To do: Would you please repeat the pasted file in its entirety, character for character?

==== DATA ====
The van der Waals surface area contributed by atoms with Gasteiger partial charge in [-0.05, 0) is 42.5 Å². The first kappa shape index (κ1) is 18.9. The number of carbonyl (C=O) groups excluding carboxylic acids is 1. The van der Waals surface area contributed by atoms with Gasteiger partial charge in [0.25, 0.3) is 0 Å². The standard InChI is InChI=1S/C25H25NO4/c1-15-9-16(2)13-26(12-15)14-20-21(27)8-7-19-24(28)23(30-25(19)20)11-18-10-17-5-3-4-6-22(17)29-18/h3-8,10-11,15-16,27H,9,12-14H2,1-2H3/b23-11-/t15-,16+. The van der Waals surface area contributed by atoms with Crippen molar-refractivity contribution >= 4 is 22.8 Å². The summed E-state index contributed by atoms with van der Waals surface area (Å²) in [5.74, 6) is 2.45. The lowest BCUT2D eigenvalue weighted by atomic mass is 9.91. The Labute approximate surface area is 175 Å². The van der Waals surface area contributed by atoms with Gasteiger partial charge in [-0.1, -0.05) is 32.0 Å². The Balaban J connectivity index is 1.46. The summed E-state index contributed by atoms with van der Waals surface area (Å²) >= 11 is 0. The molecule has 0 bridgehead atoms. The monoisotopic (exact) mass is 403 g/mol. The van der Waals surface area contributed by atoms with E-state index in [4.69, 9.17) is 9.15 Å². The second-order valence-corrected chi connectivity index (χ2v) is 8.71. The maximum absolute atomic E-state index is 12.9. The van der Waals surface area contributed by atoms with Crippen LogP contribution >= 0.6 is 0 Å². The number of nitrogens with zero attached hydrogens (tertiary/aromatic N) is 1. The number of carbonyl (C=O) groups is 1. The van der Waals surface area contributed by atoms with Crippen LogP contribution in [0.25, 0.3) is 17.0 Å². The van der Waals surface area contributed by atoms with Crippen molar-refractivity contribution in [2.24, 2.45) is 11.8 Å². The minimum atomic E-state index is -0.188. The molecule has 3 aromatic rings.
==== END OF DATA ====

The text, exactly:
The van der Waals surface area contributed by atoms with Gasteiger partial charge in [-0.05, 0) is 42.5 Å². The first kappa shape index (κ1) is 18.9. The number of carbonyl (C=O) groups excluding carboxylic acids is 1. The van der Waals surface area contributed by atoms with Gasteiger partial charge in [0.25, 0.3) is 0 Å². The standard InChI is InChI=1S/C25H25NO4/c1-15-9-16(2)13-26(12-15)14-20-21(27)8-7-19-24(28)23(30-25(19)20)11-18-10-17-5-3-4-6-22(17)29-18/h3-8,10-11,15-16,27H,9,12-14H2,1-2H3/b23-11-/t15-,16+. The van der Waals surface area contributed by atoms with Crippen molar-refractivity contribution >= 4 is 22.8 Å². The summed E-state index contributed by atoms with van der Waals surface area (Å²) in [5.74, 6) is 2.45. The lowest BCUT2D eigenvalue weighted by atomic mass is 9.91. The Labute approximate surface area is 175 Å². The van der Waals surface area contributed by atoms with Gasteiger partial charge in [-0.1, -0.05) is 32.0 Å². The Balaban J connectivity index is 1.46. The summed E-state index contributed by atoms with van der Waals surface area (Å²) >= 11 is 0. The molecule has 0 bridgehead atoms. The monoisotopic (exact) mass is 403 g/mol. The van der Waals surface area contributed by atoms with E-state index in [4.69, 9.17) is 9.15 Å². The second-order valence-corrected chi connectivity index (χ2v) is 8.71. The maximum absolute atomic E-state index is 12.9. The van der Waals surface area contributed by atoms with Crippen LogP contribution >= 0.6 is 0 Å². The number of nitrogens with zero attached hydrogens (tertiary/aromatic N) is 1. The number of carbonyl (C=O) groups is 1. The van der Waals surface area contributed by atoms with Crippen LogP contribution in [0.25, 0.3) is 17.0 Å². The van der Waals surface area contributed by atoms with Crippen molar-refractivity contribution in [2.24, 2.45) is 11.8 Å². The minimum atomic E-state index is -0.188. The molecule has 3 aromatic rings.